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RUNBECK, a Maricopa County printing company, was allegedly caught sending ballots to Fulton County, Georgia./Texas

Post 53811 View on 8kun

CodeMonkeyZ,

Guess which company prints ballots for Maricopa County?

Ding ding ding!

Its RUNBECK.

https://www.azcentral.com/story/news/politics/arizona/2020/09/28/runbeck-election-services-prints-ballots-every-election-season/3523196001/

https://t.me/CodeMonkeyZ/254

Post 53812 View on 8kun

>>53811

CodeMonkeyZ,

Runbeck, a Maricopa County printing company, was allegedly caught sending ballots to Fulton County, Georgia.

Runbeck lists Reynaldo Valenzuela as their only official testimony on their website.

https://runbeck.net

https://worthypolitics.com/breaking-news-arizona-company-who-sent-fake-ballots-to-georgia-is-closely-tied-to-democrat-party/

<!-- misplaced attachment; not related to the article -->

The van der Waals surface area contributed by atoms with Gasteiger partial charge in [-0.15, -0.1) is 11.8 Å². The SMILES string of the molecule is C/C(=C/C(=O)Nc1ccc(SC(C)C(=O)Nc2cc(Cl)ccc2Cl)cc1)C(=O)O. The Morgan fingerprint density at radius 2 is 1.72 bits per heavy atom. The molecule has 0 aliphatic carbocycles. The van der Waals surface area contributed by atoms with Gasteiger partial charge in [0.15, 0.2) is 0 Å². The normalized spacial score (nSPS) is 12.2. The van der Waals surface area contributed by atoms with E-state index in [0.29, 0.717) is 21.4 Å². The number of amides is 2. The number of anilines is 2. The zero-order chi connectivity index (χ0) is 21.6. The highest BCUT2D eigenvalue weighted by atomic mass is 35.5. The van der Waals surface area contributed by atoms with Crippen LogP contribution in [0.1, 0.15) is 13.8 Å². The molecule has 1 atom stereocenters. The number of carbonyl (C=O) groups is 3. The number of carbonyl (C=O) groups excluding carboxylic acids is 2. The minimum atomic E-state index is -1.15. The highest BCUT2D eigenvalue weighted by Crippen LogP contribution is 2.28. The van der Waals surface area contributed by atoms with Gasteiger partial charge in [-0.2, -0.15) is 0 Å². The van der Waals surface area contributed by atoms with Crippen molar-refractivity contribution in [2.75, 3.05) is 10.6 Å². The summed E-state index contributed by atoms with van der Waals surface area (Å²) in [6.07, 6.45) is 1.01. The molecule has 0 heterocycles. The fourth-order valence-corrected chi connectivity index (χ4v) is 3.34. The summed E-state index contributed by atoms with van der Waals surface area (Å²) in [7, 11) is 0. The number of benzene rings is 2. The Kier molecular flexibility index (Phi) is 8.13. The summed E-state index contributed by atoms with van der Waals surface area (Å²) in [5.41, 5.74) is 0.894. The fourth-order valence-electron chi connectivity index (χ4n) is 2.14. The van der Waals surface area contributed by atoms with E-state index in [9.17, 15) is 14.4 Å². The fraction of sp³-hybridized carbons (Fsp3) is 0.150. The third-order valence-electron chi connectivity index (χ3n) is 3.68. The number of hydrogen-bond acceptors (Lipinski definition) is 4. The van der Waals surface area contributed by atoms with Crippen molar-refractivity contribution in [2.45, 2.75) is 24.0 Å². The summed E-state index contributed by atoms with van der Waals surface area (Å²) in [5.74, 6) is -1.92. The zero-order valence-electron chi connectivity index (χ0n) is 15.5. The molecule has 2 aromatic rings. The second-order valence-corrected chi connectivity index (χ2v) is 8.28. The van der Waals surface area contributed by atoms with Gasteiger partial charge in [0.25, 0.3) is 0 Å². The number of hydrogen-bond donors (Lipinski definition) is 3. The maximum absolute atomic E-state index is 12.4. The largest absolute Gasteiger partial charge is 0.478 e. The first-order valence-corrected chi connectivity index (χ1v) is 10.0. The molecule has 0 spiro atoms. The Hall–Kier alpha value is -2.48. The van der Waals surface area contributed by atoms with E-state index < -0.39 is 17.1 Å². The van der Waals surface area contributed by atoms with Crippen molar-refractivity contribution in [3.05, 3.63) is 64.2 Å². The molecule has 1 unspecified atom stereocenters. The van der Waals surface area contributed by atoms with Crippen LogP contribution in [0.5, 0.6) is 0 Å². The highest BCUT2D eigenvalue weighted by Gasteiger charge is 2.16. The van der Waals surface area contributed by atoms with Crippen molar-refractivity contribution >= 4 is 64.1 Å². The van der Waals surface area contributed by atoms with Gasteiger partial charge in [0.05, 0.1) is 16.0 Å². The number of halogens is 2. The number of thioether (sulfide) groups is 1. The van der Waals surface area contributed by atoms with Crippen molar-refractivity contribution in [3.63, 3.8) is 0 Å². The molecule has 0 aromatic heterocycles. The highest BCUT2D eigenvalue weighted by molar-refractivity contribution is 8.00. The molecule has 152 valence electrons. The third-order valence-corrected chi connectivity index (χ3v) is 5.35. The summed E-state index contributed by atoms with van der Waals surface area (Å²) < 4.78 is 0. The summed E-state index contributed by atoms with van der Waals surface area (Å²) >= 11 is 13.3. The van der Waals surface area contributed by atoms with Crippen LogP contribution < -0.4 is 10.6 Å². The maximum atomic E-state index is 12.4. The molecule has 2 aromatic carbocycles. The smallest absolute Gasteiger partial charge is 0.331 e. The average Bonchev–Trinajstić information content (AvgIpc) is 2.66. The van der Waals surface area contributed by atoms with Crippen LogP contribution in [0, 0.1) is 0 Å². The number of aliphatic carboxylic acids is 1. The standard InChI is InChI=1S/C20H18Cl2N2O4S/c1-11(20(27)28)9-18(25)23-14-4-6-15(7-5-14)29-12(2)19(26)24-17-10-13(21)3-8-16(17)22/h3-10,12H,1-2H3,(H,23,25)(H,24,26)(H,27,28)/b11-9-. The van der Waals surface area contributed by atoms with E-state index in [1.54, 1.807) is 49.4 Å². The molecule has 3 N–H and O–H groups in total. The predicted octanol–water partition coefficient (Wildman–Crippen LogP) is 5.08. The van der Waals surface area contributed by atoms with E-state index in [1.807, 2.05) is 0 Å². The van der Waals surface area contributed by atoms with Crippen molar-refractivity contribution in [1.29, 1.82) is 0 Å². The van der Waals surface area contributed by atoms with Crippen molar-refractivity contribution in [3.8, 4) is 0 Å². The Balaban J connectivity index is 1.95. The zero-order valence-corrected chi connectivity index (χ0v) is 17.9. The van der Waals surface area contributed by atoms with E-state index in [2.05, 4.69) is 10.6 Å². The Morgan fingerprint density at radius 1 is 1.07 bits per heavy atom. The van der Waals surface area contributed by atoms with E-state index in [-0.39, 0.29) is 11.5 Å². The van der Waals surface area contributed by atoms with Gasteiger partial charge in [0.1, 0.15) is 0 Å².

https://t.me/CodeMonkeyZ/253

BREAKING NEWS:Arizona Company Who Sent Fake Ballots To Georgia Is Closely Tied To Democrat Party

Photo of Author in Chief Author in ChiefJanuary 2, 2021

Runbeck Election Services has a website where they affirm:

Since 1972, Runbeck Election Services has preserved the integrity of the American democratic process. We partner with cities, counties and states to provide a trusted election experience with ballot print and mail services, and equipment and software technology solutions that are accurate, transparent and efficient.

Rey Valenzuela, the Director of Elections for Maricopa County Arizona is listed on the front page of Runbeck’s website. He provides the one and only testimony of Runbeck where he shares:

Runbeck Elections is a subject matter expert on the process. They are always involved and want to know more. Runbeck is reliant as a partner, not a vendor; their competence helps them identify issues before they become an issue.